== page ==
If you liked Inu Yasha, you'll like Princess Mononoke because the action is excellent. Both have sword scenes and light gore. The two series even have a star female role who is fighting evil. The demons and mystical beasts in both shows are very creative. Created by two different, but great authors/illustrators.
Princess Mononoke and InuYasha involve a young man with a cursed right hand that is both a powerful weapon and a danger to himself, which threatens to consume him in time. This man must go on a journey, fighting demons and defending villagers along the way, to both find a remedy for their curse and to stop something horrible from occurring. All of this takes place with an undertone of a love story in the background. Any of this sound familiar? Although very different, Princess Monoke's Ashitaka has many things in common with InuYasha's Miroku. If you liked one, you may just want to check out the other.
The time has come for the next Shaman King to be crowned in the great Shaman Fight. Yoh Asakura is one such hopeful, a kind-hearted boy with a hidden power... and a terrible secret. Now, the fate of all mankinds rests in the hands of Yoh and his companions as they must battle the most powerful shaman who ever lived!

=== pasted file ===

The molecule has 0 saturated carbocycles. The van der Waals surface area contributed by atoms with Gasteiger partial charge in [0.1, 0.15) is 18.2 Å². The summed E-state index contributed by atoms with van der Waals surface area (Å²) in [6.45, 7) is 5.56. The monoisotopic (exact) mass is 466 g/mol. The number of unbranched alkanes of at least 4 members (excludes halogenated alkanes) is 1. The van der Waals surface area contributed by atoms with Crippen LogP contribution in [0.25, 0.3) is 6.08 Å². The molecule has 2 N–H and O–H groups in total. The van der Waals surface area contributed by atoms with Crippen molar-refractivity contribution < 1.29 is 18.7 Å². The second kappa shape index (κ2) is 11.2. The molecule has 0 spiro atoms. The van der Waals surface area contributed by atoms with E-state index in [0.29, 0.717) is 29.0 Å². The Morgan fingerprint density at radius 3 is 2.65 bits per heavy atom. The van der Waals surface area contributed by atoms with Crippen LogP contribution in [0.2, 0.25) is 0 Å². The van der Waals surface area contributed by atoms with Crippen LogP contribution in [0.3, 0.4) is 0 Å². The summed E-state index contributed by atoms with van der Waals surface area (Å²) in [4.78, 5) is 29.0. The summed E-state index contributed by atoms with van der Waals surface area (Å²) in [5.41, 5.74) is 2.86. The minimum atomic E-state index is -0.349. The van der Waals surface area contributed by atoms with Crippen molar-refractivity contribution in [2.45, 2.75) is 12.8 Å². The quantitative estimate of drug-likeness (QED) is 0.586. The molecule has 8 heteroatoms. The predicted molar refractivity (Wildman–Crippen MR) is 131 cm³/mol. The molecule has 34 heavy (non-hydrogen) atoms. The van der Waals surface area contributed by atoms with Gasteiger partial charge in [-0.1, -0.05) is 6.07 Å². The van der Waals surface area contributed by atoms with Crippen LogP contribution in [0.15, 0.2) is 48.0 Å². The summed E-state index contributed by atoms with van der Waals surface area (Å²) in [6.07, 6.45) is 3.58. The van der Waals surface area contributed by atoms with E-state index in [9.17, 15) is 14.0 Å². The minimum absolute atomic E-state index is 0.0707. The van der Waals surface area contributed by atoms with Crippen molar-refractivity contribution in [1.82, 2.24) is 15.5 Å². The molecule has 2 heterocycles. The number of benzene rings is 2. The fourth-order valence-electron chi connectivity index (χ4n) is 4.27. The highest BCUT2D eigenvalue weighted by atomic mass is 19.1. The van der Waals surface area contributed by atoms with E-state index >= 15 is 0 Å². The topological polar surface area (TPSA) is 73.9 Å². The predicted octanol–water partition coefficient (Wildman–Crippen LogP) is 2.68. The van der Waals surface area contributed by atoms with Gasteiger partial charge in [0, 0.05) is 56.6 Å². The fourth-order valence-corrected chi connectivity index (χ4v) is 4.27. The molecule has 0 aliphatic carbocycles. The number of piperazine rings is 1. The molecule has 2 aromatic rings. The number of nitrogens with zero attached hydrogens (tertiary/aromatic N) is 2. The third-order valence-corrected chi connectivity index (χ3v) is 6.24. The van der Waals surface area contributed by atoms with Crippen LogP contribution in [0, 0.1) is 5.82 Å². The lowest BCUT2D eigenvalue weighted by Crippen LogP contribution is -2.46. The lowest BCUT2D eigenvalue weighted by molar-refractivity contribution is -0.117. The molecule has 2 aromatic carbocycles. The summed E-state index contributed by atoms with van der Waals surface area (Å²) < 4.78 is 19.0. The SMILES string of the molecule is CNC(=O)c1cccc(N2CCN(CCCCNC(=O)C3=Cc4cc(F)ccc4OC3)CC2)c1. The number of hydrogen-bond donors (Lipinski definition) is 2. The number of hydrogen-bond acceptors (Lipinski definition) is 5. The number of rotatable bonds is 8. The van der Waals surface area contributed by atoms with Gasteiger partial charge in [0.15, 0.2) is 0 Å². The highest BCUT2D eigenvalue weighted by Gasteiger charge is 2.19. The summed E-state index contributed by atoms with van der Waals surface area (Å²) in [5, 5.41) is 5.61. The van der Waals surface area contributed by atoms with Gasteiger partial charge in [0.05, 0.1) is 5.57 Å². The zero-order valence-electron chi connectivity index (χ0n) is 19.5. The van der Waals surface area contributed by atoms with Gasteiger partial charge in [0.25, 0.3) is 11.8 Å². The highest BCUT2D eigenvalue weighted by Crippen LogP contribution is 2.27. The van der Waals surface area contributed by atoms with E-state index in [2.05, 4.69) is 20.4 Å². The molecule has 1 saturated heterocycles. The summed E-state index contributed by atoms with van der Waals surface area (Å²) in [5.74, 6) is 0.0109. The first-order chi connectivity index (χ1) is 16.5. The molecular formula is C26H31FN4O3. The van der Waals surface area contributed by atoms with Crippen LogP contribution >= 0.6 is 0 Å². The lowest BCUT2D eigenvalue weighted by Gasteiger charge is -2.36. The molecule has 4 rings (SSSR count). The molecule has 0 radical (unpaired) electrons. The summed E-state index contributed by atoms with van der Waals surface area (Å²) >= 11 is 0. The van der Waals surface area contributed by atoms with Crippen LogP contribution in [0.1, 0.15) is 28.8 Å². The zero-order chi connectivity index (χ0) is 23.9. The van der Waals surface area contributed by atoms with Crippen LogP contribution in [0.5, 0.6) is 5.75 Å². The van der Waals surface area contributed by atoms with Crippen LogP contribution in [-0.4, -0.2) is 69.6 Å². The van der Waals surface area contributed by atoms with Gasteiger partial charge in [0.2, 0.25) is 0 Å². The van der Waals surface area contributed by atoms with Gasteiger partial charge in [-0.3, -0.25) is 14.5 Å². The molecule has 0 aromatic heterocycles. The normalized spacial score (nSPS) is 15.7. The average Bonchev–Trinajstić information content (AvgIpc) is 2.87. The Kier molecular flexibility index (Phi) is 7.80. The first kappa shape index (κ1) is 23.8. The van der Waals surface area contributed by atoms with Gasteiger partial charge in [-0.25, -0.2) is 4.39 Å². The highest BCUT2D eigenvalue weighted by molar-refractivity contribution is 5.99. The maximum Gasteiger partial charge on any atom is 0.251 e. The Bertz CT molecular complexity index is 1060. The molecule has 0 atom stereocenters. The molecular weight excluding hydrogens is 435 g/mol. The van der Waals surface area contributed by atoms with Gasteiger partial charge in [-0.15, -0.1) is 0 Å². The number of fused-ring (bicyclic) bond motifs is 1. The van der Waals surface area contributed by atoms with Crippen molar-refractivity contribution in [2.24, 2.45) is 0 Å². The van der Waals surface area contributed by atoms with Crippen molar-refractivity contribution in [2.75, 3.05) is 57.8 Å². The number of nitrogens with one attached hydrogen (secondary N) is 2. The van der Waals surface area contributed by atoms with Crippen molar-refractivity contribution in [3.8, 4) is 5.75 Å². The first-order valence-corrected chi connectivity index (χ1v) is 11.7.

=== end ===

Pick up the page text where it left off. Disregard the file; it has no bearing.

Both InuYasha and Shaman King can be considered shounen anime as they super powered fights. Yet both have something extra as well: a lighthearted aspect that shies clear of being a full-blooded comedy, and a laidback flow that helps interrupt the fights.
Shaman King and InuYasha are both about fighting. Although Shaman King ended with a cliff-hanger ending, it's still nice. If you liked one, you're sure to like the other. Because both have characters that fight super cool!! XD
Being the insignificant heir to a talented family is rough, especially for someone who has little of his own talents and honestly desires to live up to the family name. Masahiro is the young grandson of the famed Abe no Seime. Although most consider him to be little in the face of his older male relatives, Masahiro is certain he can not only continue the family legacy but that he can stand in his own right as an Onmyouji. With the assistance of his friend Mokkun, he works to increase his skills and abilities as a spiritual protector and guide. With a great deal of will and the quiet assistance of his insightful grandfather, he will become a force of good in the battle against encroaching evil.
SO, like Inuyasha, is also set in the past and the main character has to exterminate evil youkai and ayakashi to protect his town and the people that live in it.